Ri­val beer barons rest in peace, and close to­gether, in Brew­ers Corner.

Milwaukee Magazine - - Content - BY ROBERT SIMONSON

Our “Notes From Brandy­land” colum­nist vis­its our esteemed beer barons – at their fi­nal rest­ing place.

THE TI­TLE OF THE For­est Home Ceme­tery event, “Brunch With the Barons,” was rather mis­lead­ing. I as­sumed the $10 ad­mis­sion would get me a guided tour of cen­tury-old South Side greens, where al­most every fa­mous Mil­wau­kee brewer (the barons in ques­tion) is buried, as well as, you know, brunch. In truth, the tour was self-guided and, at the end, you could buy a bratwurst for $3.

Still, that saw­buck did grant me ac­cess to the Blatz fam­ily mau­soleum, which is al­most never open. Blatz was once Mil­wau­kee’s third-largest brewer, but to­day it stands first in gravesites. The mau­soleum is by far the grand­est of the barons’ fi­nal rest­ing places, a huge, boxy stone ed­i­fice that would be­fit a mi­nor pharaoh. Two Blatz de­scen­dants were on hand. I asked why the fam­ily had built such a mas­sive crypt. “We have no idea,” said one, in a tone that hinted he was unim­pressed by his an­ces­tors’ os­ten­ta­tion.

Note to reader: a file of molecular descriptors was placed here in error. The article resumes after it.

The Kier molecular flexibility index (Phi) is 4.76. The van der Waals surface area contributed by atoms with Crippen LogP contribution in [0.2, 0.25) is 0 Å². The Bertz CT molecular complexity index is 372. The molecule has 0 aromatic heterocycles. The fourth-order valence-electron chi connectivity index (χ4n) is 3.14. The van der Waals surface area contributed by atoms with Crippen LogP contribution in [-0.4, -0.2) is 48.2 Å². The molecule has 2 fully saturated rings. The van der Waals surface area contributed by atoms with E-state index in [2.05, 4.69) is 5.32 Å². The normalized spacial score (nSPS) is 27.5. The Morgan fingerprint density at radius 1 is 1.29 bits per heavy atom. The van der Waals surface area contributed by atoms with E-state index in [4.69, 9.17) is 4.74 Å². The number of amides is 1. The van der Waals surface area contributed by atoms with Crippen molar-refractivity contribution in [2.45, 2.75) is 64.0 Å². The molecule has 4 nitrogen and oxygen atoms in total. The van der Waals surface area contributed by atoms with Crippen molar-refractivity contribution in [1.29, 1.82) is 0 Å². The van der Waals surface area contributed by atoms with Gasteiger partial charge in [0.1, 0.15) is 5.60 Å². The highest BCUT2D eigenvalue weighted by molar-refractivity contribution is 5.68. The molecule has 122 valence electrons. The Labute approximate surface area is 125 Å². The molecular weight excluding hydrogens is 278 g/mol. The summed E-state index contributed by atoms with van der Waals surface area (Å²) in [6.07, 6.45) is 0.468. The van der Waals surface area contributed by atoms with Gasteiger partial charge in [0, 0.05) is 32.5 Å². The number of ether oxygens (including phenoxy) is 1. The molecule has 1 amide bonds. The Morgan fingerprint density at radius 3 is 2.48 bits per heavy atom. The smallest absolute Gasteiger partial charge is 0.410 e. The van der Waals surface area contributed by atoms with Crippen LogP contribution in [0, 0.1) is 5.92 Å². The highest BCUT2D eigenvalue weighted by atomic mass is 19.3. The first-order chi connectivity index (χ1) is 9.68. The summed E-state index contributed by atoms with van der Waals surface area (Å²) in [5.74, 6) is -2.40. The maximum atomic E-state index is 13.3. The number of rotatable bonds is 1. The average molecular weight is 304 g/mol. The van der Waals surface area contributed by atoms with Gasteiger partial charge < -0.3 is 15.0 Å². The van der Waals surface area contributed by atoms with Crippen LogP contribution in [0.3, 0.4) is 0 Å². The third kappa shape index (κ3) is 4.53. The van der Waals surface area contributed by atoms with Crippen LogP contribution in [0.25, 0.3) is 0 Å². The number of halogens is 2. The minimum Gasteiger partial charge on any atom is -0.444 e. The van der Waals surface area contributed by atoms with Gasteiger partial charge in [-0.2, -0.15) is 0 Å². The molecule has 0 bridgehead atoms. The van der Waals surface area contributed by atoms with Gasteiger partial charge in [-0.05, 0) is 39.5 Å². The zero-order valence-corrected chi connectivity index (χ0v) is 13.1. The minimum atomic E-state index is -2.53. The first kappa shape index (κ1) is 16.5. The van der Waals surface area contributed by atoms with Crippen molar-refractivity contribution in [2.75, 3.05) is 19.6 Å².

The late Valentin Blatz rests in an area of the ceme­tery known as Brew­ers Corner. His very re­spectable neigh­bors in­clude one-time ri­vals Joseph Sch­litz, whose tow­er­ing obelisk is sur­rounded by the unas­sum­ing head­stones of dozens of Uih­leins (all re­lated); and Capt. Fred­er­ick Pabst, whose mon­u­ment is rel­a­tively mod­est.

James C. Pabst, a de­scen­dant who stood nearby, was not sur­prised by this. “The Pab­sts have al­ways been a quiet bunch,” he ob­served. (Not like those showy Blatzes.)

As fun as it was to meet a Pabst and a cou­ple Blatzes, they didn’t have much to say about the dead men who had made their sur­names fa­mous.

More vol­u­ble was the Get­tel­man scion who stood by the small head­stone of his great-grand­fa­ther, Fritz Get­tel­man Sr., who once made one of the most pop­u­lar beers in Wis­con­sin. The liv­ing Get­tel­man had a mis­sion. He ex­plained (with vis­ual aids) that the last rem­nant of the old Get­tel­man brew­ery is on the prop­erty of the Miller Brew­ing Co., which wants to tear the build­ing down. (Founder Fred­er­ick Miller, an ap­par­ent con­trar­ian, is not buried at For­est Home, but he holds sway none­the­less; Pabst now owns Blatz and Sch­litz, and all three are made by Miller Brew­ing.)

I re­marked to Fred Get­tel­man that the beer barons seemed un­lucky in keep­ing their name on their busi­nesses. When brewer Au­gust Krug died, his widow mar­ried book­keeper Joseph Sch­litz, who changed the firm’s name. The grand­daugh­ter of Ja­cob Best, of Best beer, mar­ried Pabst, who slapped his han­dle on the door. Sim­i­lar story for Get­tel­man.

“Daugh­ters,” he said evenly, pin­point­ing the prob­lem. “None of the beer barons seemed to have any sons.”

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